In Part 3 of my Windows Server 2012 series, I will summarize all security-related features.
Every new Windows version introduces security improvements. Cyber war is on, and no admin will dare to neglect this topic. My favorite new security enhancements are the new BitLocker features. I claimed more than two years ago that BitLocker encryption is a must. With the new deployment improvements, you will hardly find an excuse why you would still store your valuable data unencrypted.
Dynamic Access Control
I didn’t read this elsewhere, but it appears to me that Dynamic Access Control in Windows Server 2012 is another cloud feature. In conventional IT, data can only be at one place—in folders that are on your servers in your server room. Data in the cloud, however, can’t be easily localized. To ensure that only authorized people gain access to files in the cloud, traditional folder-based file access rules become difficult to handle. Essentially, Dynamic Access Control allows you or your users to tag files through applications (Office, for instance) and set access rights according to these tags. Thus access rights go with the file, at least as long as the file stays within the realm of your Active Directory. You will have to upgrade your Active Directory schema if you want to use Dynamic Access Control in Windows Server 2012.
- Introduction to Windows Server 2012 Dynamic Access Control
- Windows Server 2012 Dynamic Access Control Best Practices and Case Study Deployments in Microsoft IT
Windows Server 2012 – Dynamic Access Control
I think the main reason why many organizations restrained from deploying BitLocker hard drive encryption is that the encryption process is quite time consuming. The fact that BitLocker can now be provisioned before the installation, and that only used disk space has to be encrypted, will accelerate BitLocker deployment significantly. Also important from an admin’s perspective is that standard users can now change the BitLocker PIN or password. The new Network Unlock feature requires client hardware that has a DHCP driver implemented in its UEFI firmware. OS volumes protected by TPM + PIN or TPM + StartupKey can then be automatically unlocked at system boot when connected to a trusted corporate network.
Group Managed Service Accounts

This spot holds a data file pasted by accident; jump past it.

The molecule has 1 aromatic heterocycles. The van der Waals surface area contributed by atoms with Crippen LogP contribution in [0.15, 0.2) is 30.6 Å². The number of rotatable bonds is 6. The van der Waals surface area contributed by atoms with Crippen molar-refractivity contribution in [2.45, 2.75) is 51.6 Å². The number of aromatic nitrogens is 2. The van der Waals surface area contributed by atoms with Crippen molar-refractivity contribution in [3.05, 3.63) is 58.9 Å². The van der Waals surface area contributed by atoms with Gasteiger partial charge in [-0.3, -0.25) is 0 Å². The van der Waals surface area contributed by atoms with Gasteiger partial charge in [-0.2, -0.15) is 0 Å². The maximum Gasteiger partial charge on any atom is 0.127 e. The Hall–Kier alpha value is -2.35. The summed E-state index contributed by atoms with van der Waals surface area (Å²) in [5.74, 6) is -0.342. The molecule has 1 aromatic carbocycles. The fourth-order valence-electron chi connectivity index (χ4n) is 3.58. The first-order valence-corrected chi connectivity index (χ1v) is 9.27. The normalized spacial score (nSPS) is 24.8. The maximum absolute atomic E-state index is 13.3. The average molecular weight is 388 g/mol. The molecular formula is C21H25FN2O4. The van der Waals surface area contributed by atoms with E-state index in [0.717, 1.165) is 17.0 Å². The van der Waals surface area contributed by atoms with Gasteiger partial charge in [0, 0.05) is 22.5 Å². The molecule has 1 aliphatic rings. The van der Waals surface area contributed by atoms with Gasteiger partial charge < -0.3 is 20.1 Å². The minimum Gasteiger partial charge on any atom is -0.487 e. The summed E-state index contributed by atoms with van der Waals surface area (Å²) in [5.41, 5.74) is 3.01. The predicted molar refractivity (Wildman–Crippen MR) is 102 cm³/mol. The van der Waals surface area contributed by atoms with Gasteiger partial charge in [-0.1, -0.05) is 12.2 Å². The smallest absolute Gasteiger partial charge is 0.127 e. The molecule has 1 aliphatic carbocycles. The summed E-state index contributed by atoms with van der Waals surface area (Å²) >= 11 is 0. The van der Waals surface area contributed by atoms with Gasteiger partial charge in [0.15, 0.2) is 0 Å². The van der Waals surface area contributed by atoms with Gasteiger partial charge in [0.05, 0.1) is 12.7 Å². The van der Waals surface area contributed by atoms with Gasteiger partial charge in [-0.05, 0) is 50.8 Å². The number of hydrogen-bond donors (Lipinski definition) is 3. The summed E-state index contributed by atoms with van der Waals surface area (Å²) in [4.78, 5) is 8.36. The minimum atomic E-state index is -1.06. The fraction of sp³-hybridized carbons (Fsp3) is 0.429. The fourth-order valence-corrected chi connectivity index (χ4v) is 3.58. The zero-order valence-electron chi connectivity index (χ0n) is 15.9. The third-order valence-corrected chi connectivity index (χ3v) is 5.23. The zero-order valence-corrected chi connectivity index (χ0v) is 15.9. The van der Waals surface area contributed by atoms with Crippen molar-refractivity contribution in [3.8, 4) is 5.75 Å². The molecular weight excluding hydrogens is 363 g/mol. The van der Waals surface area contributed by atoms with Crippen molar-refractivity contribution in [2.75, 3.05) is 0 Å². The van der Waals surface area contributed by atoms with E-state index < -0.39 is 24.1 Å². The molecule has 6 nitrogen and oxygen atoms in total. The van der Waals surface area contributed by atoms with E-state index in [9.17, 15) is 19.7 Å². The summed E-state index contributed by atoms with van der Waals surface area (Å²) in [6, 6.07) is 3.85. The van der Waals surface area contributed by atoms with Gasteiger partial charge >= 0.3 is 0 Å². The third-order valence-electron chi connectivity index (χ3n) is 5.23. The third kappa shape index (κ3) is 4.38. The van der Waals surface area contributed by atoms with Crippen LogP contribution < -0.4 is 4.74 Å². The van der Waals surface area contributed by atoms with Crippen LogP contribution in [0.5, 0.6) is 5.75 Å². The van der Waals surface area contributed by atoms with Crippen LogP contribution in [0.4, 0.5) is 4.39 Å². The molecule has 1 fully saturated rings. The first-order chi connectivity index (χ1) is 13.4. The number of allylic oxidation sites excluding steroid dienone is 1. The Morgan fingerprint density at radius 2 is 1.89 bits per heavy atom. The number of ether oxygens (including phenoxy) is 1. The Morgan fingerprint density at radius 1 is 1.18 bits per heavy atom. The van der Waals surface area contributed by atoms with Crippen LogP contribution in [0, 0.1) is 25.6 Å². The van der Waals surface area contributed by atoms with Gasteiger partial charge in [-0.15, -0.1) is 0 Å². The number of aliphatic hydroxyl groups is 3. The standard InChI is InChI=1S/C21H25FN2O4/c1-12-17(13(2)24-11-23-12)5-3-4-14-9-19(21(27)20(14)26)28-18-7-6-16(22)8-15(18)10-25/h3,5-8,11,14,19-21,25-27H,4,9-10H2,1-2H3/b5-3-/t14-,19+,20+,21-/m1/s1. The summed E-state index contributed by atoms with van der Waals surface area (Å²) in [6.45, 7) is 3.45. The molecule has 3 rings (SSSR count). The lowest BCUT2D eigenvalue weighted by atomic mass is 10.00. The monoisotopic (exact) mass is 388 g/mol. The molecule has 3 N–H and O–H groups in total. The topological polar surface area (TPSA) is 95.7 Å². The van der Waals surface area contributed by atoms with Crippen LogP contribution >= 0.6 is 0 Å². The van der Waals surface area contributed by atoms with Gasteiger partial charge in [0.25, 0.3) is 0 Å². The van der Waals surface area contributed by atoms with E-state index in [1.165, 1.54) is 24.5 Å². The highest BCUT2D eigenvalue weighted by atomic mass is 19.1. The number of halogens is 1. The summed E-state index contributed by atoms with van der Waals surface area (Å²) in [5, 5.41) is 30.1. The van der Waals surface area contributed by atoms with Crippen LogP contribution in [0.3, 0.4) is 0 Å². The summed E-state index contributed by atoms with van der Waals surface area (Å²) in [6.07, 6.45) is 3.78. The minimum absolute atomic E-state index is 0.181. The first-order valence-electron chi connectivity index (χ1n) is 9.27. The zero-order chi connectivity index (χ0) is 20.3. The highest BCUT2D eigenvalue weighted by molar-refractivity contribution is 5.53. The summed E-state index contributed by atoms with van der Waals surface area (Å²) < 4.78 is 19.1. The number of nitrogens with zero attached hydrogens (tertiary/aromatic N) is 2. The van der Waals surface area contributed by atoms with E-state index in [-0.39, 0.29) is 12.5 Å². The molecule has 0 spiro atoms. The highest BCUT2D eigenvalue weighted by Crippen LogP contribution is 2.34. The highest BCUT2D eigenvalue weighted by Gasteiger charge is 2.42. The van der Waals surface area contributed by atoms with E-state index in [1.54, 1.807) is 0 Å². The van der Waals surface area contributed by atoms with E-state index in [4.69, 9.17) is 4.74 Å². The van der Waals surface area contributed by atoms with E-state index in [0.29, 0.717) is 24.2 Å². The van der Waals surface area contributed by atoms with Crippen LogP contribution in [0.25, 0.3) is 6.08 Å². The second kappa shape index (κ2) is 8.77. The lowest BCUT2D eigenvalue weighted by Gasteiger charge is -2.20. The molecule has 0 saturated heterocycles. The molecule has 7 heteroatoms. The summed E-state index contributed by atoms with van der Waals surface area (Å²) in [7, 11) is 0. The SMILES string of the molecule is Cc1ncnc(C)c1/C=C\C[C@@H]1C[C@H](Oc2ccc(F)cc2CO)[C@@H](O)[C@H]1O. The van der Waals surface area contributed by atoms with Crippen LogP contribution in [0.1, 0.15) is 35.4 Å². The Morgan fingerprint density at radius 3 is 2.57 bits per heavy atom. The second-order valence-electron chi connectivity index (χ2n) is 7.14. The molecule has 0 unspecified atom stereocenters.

Managed Service Accounts (MSAs) were introduced in Windows Server 2008 R2 and eliminate the need to manually administer passwords for service accounts. The new group Managed Service Account has the same functionality and can now be shared across multiple Windows Server 2012 systems.
- Group Managed Service Accounts Overview
- What’s New for Managed Service Accounts
- New-ADServiceAccount in Windows Server 2012
By default Active Directory managed service accounts are now Group Managed Service Accounts.
Security Auditing enables you to monitor various system objects (files, for instance) by defining Group Policy settings. The auditing data will appear in the Windows event log. Windows Server 2012 introduces a few improvements: expression-based audit policies (for instance, audit everyone who does not have a high security clearance and yet tries to access documents with high business value), merging Global Object Access Auditing policies from multiple GPOs, and information about file attributes of accessed files.
The most interesting new smart card feature is the support of virtual smart cards that emulate a physical smart card by using the Trusted Platform Module (TPM) chip, which is available in many business PCs. Also improved is smart card reader detection.
TLS/SSL (Schannel SSP)
New is TLS support for Server Name Indicator (SNI) Extensions, which allows you to host multiple SSL websites on a single IP and port combination. Also new is support of the Datagram Transport Layer Security (DTLS), which provides communications privacy for datagram protocols (UDP, for instance).
Please let me know if I forgot a security related feature in Windows Server 2012. In my next post I will discuss Windows Server 2012 virtualization features.